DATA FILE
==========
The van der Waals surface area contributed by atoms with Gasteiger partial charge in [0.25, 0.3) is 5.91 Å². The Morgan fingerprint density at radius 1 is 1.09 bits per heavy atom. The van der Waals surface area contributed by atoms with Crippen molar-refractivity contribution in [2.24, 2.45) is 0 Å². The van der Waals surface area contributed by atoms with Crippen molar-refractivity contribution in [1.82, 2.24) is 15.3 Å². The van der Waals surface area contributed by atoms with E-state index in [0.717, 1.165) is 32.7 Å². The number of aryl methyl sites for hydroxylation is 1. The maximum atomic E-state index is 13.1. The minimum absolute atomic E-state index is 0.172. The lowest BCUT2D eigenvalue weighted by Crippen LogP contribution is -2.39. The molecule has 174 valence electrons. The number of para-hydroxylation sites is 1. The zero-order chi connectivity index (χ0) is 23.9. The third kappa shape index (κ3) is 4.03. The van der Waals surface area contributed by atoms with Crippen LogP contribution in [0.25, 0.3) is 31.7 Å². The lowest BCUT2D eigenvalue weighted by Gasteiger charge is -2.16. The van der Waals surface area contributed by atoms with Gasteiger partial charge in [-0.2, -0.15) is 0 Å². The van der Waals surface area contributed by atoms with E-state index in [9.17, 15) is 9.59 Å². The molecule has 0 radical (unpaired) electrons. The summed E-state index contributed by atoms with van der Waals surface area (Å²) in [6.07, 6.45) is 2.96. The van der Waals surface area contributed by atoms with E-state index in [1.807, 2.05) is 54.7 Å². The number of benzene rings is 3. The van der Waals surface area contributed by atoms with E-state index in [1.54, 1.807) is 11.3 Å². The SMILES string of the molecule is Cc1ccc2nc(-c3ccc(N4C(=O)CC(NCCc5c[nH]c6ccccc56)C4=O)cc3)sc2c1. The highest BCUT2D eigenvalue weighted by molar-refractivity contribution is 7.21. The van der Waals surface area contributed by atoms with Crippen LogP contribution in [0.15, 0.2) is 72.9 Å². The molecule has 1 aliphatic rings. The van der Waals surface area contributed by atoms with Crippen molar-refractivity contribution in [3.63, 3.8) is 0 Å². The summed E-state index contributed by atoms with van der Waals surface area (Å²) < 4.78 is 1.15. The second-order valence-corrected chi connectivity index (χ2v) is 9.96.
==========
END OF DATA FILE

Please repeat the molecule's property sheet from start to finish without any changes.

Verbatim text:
The van der Waals surface area contributed by atoms with Gasteiger partial charge in [0.25, 0.3) is 5.91 Å². The Morgan fingerprint density at radius 1 is 1.09 bits per heavy atom. The van der Waals surface area contributed by atoms with Crippen molar-refractivity contribution in [2.24, 2.45) is 0 Å². The van der Waals surface area contributed by atoms with Crippen molar-refractivity contribution in [1.82, 2.24) is 15.3 Å². The van der Waals surface area contributed by atoms with E-state index in [0.717, 1.165) is 32.7 Å². The number of aryl methyl sites for hydroxylation is 1. The maximum atomic E-state index is 13.1. The minimum absolute atomic E-state index is 0.172. The lowest BCUT2D eigenvalue weighted by Crippen LogP contribution is -2.39. The molecule has 174 valence electrons. The number of para-hydroxylation sites is 1. The zero-order chi connectivity index (χ0) is 23.9. The third kappa shape index (κ3) is 4.03. The van der Waals surface area contributed by atoms with Crippen LogP contribution in [0.25, 0.3) is 31.7 Å². The lowest BCUT2D eigenvalue weighted by Gasteiger charge is -2.16. The van der Waals surface area contributed by atoms with Gasteiger partial charge in [-0.2, -0.15) is 0 Å². The van der Waals surface area contributed by atoms with E-state index in [9.17, 15) is 9.59 Å². The molecule has 0 radical (unpaired) electrons. The summed E-state index contributed by atoms with van der Waals surface area (Å²) in [6.07, 6.45) is 2.96. The van der Waals surface area contributed by atoms with E-state index in [1.807, 2.05) is 54.7 Å². The number of benzene rings is 3. The van der Waals surface area contributed by atoms with E-state index in [1.54, 1.807) is 11.3 Å². The SMILES string of the molecule is Cc1ccc2nc(-c3ccc(N4C(=O)CC(NCCc5c[nH]c6ccccc56)C4=O)cc3)sc2c1. The highest BCUT2D eigenvalue weighted by molar-refractivity contribution is 7.21. The van der Waals surface area contributed by atoms with Crippen LogP contribution in [0.15, 0.2) is 72.9 Å². The molecule has 1 aliphatic rings. The van der Waals surface area contributed by atoms with Crippen molar-refractivity contribution in [3.63, 3.8) is 0 Å². The summed E-state index contributed by atoms with van der Waals surface area (Å²) < 4.78 is 1.15. The second-order valence-corrected chi connectivity index (χ2v) is 9.96.